The kidneys are fist-sized organs located at the bottom of the rib cage on both sides of your spine. They perform several functions, including filtering waste products, excess water and other impurities from the blood. These waste products are then stored in the bladder and later expelled through urine. In addition, the kidneys regulate the pH, salt and potassium levels in the body. They also produce hormones that regulate blood pressure and control the production of red blood cells.
The kidneys are also responsible for activating a form of vitamin D that helps the body absorb calcium for building bones and regulating muscle function. Sadly, kidney disease is one of the world’s major public health problems and more than 100,000 new cases are recorded annually in Nigeria, according to data from the College of Medicine, University of Ibadan.
Also, statistics from the Nigerian Association of Nephrology showed that 25 million Nigerians are suffering from kidney failure, meaning a condition where the kidney can no longer work without dialysis or transplant. Therefore, maintaining kidney health is important to your overall health and general well-being. By keeping your kidneys healthy, the body will filter and expel waste properly and produce hormones to help your body function properly. Here are some tips to keep your kidneys healthy.
BE ACTIVE AND FIT: Regular exercise is good for more than just your waistline. It can lower the risk of chronic kidney disease. It can also reduce your blood pressure and boost your heart health, which are both important in preventing kidney damage.
You don’t have to run marathons to reap the reward of exercise. Walking, running, cycling and even dancing are great for your health. Find any activity that keeps you busy and have fun. It will be easier to stick to it and have great results.
CONTROL YOUR BLOOD SUGAR: People with diabetes or a condition that causes high blood sugar may develop kidney damage. When your body’s cells can’t use the glucose (sugar) in your blood, your kidneys are forced to work extra hard to filter your blood. Over years of exertion, this can lead to life-threatening damage.
However, if you can control your blood sugar, you reduce the risk of damage. Also, if the damage is caught early, your doctor can take steps to reduce or prevent additional damage.
MONITOR BLOOD PRESSURE: High blood pressure can cause kidney damage. If high blood pressure occurs with other health issues like diabetes, heart disease or high cholesterol, the impact on your body can be significant. A healthy blood pressure reading is 120/80. Pre-hypertension is between that point and 139/89. Lifestyle and dietary changes may help lower your blood pressure at this point.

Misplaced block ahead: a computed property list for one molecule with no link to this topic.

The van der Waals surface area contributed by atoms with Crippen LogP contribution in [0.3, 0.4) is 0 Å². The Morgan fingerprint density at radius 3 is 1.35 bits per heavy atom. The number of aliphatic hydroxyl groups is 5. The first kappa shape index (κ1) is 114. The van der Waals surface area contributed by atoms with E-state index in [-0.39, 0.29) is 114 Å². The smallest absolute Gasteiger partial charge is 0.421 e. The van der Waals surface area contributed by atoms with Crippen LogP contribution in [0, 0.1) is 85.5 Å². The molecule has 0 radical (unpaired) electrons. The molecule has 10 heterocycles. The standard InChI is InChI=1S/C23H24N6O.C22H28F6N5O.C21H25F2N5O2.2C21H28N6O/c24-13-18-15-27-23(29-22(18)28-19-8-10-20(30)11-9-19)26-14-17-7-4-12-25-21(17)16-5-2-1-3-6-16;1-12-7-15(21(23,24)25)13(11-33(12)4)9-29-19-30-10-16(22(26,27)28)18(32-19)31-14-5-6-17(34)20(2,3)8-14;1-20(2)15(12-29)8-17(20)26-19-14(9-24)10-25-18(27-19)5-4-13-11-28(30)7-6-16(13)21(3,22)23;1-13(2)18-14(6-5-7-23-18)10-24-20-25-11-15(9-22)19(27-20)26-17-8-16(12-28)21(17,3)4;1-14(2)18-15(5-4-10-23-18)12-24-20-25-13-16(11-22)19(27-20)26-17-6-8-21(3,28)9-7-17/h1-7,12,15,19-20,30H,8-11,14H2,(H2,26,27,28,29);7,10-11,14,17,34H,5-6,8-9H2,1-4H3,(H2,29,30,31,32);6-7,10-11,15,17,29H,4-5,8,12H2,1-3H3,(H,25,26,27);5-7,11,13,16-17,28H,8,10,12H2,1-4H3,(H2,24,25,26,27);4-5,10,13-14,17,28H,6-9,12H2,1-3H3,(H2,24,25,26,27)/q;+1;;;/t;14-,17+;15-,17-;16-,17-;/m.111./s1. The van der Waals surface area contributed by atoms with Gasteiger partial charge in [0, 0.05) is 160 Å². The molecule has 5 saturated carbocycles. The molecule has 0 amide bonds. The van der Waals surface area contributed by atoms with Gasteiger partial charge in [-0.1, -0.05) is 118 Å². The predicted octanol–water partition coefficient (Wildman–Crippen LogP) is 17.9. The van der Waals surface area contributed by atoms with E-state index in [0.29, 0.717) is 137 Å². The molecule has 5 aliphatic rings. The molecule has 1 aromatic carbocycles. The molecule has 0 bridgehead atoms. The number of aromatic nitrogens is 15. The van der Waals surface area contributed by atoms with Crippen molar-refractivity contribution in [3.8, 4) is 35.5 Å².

If your blood pressure readings are consistently above 140/90, you may have high blood pressure. You should talk with your doctor about monitoring your blood pressure regularly, making changes to your lifestyle and possibly taking medication.
MONITOR YOUR WEIGHT AND EAT A HEALTHY DIET: People who are overweight or obese are at risk for a number of health conditions that can damage the kidneys. These include diabetes, heart disease, and kidney disease.
A healthy diet that’s low in sodium, processed meats, and other kidney-damaging foods may help reduce the risk of kidney damage. Focus on eating fresh ingredients that are naturally low-sodium, such as cauliflower, blueberries, fish, whole grains, and more.
DRINK PLENTY OF FLUIDS: There’s no magic behind the cliché advice to drink eight glasses of water a day, but it’s a good goal precisely because it encourages you to stay hydrated. Regular, consistent water intake is healthy for your kidneys. Water helps clear sodium and toxins from your kidneys. It also lowers your risk of chronic kidney disease.
Aim to drink at least 1.5 to 2 litres of water in a day. Exactly how much water you need depends largely on your health and lifestyle. Factors like climate, exercise, gender, overall health and whether or not you’re pregnant or breastfeeding are important to consider when planning your daily water intake. People who have previously had kidney stones should drink a bit more water to help prevent stone deposits in the future.
DON’T SMOKE: Smoking damages your body’s blood vessels. This leads to slower blood flow throughout your body and to your kidneys. Smoking also puts your kidneys at an increased risk of cancer. If you stop smoking, your risk will drop. However, it will take many years to return to the risk level of a person who has never smoked.
BE CAREFUL OF EXCESSIVE INTAKE OF CERTAIN DRUGS: If you regularly take over-the-counter pain medications, you may be causing damage to your kidneys gradually. Non-steroidal anti-inflammatory drugs such as ibuprofen and naproxen can damage your kidneys if you take them regularly for chronic pain, headache or arthritis.
People with no kidney issues who take the medicine occasionally are likely safe. However, talk with your doctor about kidney-safe treatments if you feel pain regularly. Also, remember to have regular kidney tests, especially if you are obese; over 60 years old; or if your family has a history of high blood pressure.